Tuesday, December 14, 2010

Allstate Honors 2011 Give Back Day Heroes

As a tribute to the heroic public service of Dr. Martin Luther King, Jr., Allstate Insurance Company will honor four exemplary heroes who make a difference by giving back to the African American community. Allstate's 2011 Give Back Day Heroes program, now in its second year, encourages all Americans to be everyday heroes by volunteering locally on MLK Day 2011 (January 17), and throughout the year. The 2011 Allstate Give Back Day Heroes nominated for recognition by their peers are Rosazlia Grillier, Chicago; Glenda Cook, Detroit; Leonard Johnson, St. Louis, Mo; and Jonathan Wall, Atlanta, pictured above.

In the fall of 2008, Morehouse College student Jon Wall, 20, volunteered to judge an elementary/junior high school math and debate competition in Atlanta. Among the top 40 students, only three were African American. Shaken at the state of the educational system and looking for reform, Wall wrote a Facebook wall post stating "Something's Gotta Give." The post went to his sociology professor and was then printed in the Atlanta Journal-Constitution. The post led former civil rights activist Lonnie King to invite Wall to start the Peachtree Hope Charter School, making him the youngest member of its board. Two years later, the school opened with Wall helping re-zone the school and leading marketing and recruiting efforts. Wall also volunteers at Atlanta's City of Refuge homeless children's shelter as a mentor. Wall plans to earn his law degree from Morehouse, aiming to work as an educational attorney.

Glenda Cook has fought against domestic violence for more than 13 years. As a compassionate provider of guidance and support to victims, Cook works with the city of Detroit to build greater awareness of domestic violence and the devastating impact it has on the community. She is a driving force in the recently formed dating violence program, "Diamond in the Rough," and hopes to start a nonprofit to assist the ever-growing group of youth unfairly exposed to domestic violence.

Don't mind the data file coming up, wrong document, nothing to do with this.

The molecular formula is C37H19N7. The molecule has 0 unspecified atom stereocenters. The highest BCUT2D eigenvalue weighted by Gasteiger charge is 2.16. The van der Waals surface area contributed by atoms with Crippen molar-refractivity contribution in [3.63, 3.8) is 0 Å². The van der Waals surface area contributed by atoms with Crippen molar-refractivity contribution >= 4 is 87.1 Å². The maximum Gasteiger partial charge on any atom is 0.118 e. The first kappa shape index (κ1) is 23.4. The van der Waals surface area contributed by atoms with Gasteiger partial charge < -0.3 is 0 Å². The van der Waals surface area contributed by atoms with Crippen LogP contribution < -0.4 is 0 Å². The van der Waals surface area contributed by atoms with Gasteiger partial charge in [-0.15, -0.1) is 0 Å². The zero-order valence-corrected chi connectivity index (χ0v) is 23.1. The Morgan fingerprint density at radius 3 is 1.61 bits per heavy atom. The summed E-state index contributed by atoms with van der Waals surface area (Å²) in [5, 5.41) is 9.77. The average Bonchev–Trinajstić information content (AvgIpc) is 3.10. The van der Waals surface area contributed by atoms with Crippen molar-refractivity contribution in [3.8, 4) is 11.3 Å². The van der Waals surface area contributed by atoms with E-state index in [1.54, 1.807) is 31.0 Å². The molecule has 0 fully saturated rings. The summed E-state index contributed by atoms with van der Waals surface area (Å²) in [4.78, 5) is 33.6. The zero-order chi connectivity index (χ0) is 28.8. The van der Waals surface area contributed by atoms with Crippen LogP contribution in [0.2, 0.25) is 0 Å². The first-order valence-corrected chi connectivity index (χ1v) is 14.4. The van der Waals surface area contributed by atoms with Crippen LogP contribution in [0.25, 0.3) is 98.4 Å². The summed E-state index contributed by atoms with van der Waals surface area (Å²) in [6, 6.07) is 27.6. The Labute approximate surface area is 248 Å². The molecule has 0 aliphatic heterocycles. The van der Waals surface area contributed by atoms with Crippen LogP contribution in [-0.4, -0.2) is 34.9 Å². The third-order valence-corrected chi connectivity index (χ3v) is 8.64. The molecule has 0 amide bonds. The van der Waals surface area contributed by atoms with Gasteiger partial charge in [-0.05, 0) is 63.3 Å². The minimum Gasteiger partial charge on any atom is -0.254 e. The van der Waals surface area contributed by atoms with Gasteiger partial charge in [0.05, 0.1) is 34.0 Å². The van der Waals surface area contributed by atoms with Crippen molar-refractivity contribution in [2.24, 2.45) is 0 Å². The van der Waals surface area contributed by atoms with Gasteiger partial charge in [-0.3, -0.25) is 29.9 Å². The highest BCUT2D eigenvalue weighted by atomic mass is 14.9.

In 2005, Rosazlia Griller weighed more than 480 pounds. Nearly immobile, she suffered from depression and had recently been diagnosed with cancer. During this time, she unwillingly attended a Community Organizing and Family Issues (COFI) meeting, a Chicago organization that trains low-income women in leadership skills and community activism. With the help of COFI, Grillier worked with public officials to inspire change in her neighborhood by fundraising and building two playgrounds for the Englewood Woods Academy elementary school. The widowed mother of two teenage daughters became a grassroots leader, with a mission to encourage parents to get involved in their children's education. With Grillier's leadership, early childhood education in Englewood increased pre-school participation by 25 percent. Today, a healthier lifestyle has helped Grillier to lose more than 250 pounds, and given her increased energy to continually engage her fellow citizens to make positive changes in their own lives, their families and in their community.

On the 40th anniversary of the death of Dr. Martin Luther King, Jr., Leonard Johnson felt a need to honor the spirit of the fallen hero by spearheading a citywide initiative called DreamKeepers, a coalition of students and young professionals working for racial harmony and economic justice within the St. Louis Metropolitan Area. His leadership helped raised more than $12,000 for the Dr. Martin Luther King, Jr. National Memorial Project. A member of Kappa Alpha Psi Fraternity, Johnson enrolled as a grad student to the University of Missouri, St. Louis to pursue a master's degree in public policy and administration. His volunteer efforts focus on bringing mentorship and leadership to the young men of St. Louis. Johnson founded the Young Man Achievement Academy and Project Youth Impact, nonprofit organizations for low-income students living in urban areas. The goal of the organizations is to pair boys with a mentor partner. Johnson's work has also impacted his life on a very personal level. Shortly after his sister passed away, he became legal guardian of his nephew in an effort to provide him with better life and a positive male role model. His nephew is one of the first members of the Young Man Achievement Academy.

"These remarkable men and women keep Dr. King's legacy alive through their passionate commitment to service," said Vicky Dinges, assistant vice president public social responsibility for Allstate. "We hope their stories inspire others to put their good hands to work in their own neighborhoods on Give Back Day and every day." Heroes will attend The King Center's "Salute to Greatness" Awards in Atlanta on Jan. 15, 2011 for a celebration of individuals and organizations that exemplify excellence in leadership.

Individuals interested in participating in Allstate Give Back Day 2011 can visit www.allstate.com/GiveBackDay to find local service opportunities via VolunteerMatch, an online search engine promoting volunteerism and civic engagement by matching volunteers with charitable organizations and non-profits.

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